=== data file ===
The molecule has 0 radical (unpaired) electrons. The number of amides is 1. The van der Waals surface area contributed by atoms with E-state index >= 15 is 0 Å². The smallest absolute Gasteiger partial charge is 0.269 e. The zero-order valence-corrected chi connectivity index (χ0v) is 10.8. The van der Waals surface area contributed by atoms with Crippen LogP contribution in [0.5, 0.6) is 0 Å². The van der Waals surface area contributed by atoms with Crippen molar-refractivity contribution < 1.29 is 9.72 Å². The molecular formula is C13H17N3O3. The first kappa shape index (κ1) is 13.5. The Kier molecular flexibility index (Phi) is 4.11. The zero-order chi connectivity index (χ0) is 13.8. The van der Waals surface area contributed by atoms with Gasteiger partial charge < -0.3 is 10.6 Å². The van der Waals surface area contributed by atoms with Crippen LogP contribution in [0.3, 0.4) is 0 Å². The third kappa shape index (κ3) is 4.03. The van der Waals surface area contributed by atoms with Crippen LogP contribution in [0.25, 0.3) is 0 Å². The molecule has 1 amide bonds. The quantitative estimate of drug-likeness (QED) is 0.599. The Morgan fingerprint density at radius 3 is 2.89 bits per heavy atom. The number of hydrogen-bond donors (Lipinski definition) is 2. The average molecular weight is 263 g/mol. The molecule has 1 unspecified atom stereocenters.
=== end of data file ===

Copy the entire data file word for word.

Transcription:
The molecule has 0 radical (unpaired) electrons. The number of amides is 1. The van der Waals surface area contributed by atoms with E-state index >= 15 is 0 Å². The smallest absolute Gasteiger partial charge is 0.269 e. The zero-order valence-corrected chi connectivity index (χ0v) is 10.8. The van der Waals surface area contributed by atoms with Crippen LogP contribution in [0.5, 0.6) is 0 Å². The van der Waals surface area contributed by atoms with Crippen molar-refractivity contribution < 1.29 is 9.72 Å². The molecular formula is C13H17N3O3. The first kappa shape index (κ1) is 13.5. The Kier molecular flexibility index (Phi) is 4.11. The zero-order chi connectivity index (χ0) is 13.8. The van der Waals surface area contributed by atoms with Gasteiger partial charge < -0.3 is 10.6 Å². The van der Waals surface area contributed by atoms with Crippen LogP contribution in [0.3, 0.4) is 0 Å². The third kappa shape index (κ3) is 4.03. The van der Waals surface area contributed by atoms with Crippen LogP contribution in [0.25, 0.3) is 0 Å². The molecule has 1 amide bonds. The quantitative estimate of drug-likeness (QED) is 0.599. The Morgan fingerprint density at radius 3 is 2.89 bits per heavy atom. The number of hydrogen-bond donors (Lipinski definition) is 2. The average molecular weight is 263 g/mol. The molecule has 1 unspecified atom stereocenters.